Special Economic Zones Law Promotes Transparency | Local company

Planning and Development Minister Camille Robinson-Regis said yesterday that the Trinidad and Tobago Special Economic Zones Bill 2021 includes special clauses to ensure the highest levels of transparency facilitating the public scrutiny and government accountability. The bill passed parliament last week with 32 House members voting in favour, none against and no abstaining.

The minister added that it was extremely important that the government respond to the concerns and criticisms raised by opposition MPs that, if not properly managed, the new legislation on special economic zones would be open to corruption, poor working practices and weak enforcement. The new law will lead to the creation of a Special Economic Zones Authority.

In a press release issued by her department, Ms. Robinson-Regis said the bill addresses these concerns through the government’s commitment to the national development goal of “ensuring good governance and excellence service”, as stated in sections 7, 10 and 78 of the bill. Article 7 deals with the appointment of directors to the board of directors of the SEZ Authority.

She said what is striking about these appointments is the staggered nature of the appointments:

• the Chairman and three other members are appointed for a term of four (4) years;

• the Vice-Chairman and two other members are appointed for a term of three (3) years;

• three members are appointed for a term of two (2) years; and not all of these appointments expire on the same date.

• In addition, any appointments to the Board, subsequent to the term of the first Board appointment, will be for periods not exceeding four years and appointments will not exceed eight consecutive years or in total for each member.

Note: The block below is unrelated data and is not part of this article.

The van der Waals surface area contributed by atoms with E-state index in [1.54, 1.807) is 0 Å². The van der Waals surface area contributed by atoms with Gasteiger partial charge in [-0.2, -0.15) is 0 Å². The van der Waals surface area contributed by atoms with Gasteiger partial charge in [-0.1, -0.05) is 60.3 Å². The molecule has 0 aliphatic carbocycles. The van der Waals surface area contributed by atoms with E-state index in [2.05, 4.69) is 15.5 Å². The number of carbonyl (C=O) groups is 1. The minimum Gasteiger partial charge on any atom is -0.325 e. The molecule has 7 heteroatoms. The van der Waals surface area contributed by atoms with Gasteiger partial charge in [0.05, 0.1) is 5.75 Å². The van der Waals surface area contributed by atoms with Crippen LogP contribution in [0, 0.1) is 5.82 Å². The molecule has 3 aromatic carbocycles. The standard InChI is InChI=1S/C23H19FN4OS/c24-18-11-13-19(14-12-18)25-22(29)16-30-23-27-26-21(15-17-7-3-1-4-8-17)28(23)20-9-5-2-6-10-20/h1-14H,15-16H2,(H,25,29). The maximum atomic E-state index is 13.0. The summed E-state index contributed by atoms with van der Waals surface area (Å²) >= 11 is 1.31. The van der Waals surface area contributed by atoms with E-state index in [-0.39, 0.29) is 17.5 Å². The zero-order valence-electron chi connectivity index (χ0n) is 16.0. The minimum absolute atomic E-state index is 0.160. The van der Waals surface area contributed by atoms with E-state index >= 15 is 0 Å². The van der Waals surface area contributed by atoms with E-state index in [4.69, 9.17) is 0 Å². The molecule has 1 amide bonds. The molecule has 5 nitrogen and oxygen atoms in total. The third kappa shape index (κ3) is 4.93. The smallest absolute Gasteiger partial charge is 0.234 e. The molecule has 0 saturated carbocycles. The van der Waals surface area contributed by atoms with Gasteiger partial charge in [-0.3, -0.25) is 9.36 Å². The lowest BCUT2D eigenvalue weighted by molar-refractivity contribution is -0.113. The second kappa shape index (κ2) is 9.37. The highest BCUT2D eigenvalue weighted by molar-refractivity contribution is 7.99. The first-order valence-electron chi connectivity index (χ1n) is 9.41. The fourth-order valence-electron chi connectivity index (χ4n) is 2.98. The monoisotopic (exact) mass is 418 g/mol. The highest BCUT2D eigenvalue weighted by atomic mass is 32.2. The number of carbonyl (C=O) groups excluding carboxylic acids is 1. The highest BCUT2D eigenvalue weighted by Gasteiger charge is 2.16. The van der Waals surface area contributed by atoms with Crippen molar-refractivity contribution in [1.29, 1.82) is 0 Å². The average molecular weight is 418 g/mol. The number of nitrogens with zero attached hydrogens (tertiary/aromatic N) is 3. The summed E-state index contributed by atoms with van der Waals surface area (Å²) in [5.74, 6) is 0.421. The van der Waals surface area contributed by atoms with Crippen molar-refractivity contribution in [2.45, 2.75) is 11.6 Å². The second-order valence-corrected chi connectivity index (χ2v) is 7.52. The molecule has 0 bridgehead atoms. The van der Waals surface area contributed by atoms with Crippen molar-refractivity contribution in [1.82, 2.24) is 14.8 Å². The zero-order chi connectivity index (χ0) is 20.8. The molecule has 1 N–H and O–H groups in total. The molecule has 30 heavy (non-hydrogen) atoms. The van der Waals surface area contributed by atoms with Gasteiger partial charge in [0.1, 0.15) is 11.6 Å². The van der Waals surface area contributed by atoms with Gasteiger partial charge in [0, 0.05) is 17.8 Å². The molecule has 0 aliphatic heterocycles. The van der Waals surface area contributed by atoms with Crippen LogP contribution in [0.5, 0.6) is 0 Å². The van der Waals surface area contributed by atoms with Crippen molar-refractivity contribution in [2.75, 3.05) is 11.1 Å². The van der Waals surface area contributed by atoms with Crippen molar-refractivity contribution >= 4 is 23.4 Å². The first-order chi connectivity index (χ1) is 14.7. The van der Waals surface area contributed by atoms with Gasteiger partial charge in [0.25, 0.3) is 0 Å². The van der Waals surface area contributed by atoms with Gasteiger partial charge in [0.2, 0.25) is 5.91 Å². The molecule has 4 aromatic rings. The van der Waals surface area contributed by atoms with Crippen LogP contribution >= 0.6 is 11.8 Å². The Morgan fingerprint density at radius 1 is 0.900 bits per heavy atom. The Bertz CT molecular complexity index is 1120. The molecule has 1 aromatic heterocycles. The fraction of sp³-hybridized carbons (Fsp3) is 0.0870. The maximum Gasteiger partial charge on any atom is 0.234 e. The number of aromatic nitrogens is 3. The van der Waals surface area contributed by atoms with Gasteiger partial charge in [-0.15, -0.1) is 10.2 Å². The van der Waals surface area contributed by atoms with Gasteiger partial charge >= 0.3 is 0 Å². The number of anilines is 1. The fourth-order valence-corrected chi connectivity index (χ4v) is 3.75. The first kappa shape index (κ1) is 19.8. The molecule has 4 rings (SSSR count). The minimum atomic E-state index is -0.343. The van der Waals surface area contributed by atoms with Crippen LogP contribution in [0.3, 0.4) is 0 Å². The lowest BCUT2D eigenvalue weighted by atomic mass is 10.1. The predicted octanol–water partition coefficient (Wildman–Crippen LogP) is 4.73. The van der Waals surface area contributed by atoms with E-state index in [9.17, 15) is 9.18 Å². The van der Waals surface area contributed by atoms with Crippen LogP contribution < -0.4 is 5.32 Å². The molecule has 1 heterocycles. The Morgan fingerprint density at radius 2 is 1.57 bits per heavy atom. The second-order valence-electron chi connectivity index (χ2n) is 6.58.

This simple innovation ensures that the entire board does not resign at once, avoiding the confusion that follows such existing scenarios. In addition, Section 10 requires each member of the Board of Directors to submit an annual statement indicating whether or not they have any actual or potential pecuniary or other interest in an Operator, SEZ Enterprise, Single Zone Enterprise regulated by the Authority or if he is a candidate who has already applied for a permit under this Act or does business with the Authority in the performance of his duties.

Subsection 10(4) provides that any member who fails to comply commits an offense and is liable on summary conviction to a fine of $500,000 and imprisonment for five years, or upon conviction guilty by indictment, a fine of $1,000,000 and imprisonment for ten years.

In addition, Robinson-Regis added, Section 78 directs the Authority to establish and maintain public records, physical and electronic, which will be available for public inspection. These logs must contain the following information relating to each license:

• name, address and description of the commercial activity of the operator,

• SEZ Enterprise or Single Zone Enterprise to whom the license is issued;

• date on which it was issued;

• area to which it relates; and

• benefits granted to any Operator, ZES Company or Single Zone Company (Clause 64).

The Department of Territorial Development (TCPD) of the Ministry of Planning and Development, by the provisions of the planning and development facilitation law (PAFD) or the territorial planning law ch. 35:01, will also work with the Department of Trade and Industry to facilitate enforcement action against an operator for non-compliance, under clauses 44, 45, 59, 60 and 61 of the SEZ Bill.

Clause 7 (2) (d) of Part III of the Bill provides that a senior official of the TCPD shall be a member of the board of directors of the Economic Zones Authority of Trinidad and Tobago with the mission of provide any necessary guidance in this area.

While Section 30 of the SEZ Bill provides for the designation of areas as Special Economic Zones, the PAFD Act will deal with relevant land use planning factors as provided in Section 30. These include the type of permitted land use, site location, topographical considerations, adequacy of physical infrastructure and utilities, and environmental issues.

“These clauses are tangible proof of the progressive nature of this legislation and of this government’s insistence on transparency in all transactions where taxpayer funds are used,” Robinson-Regis said.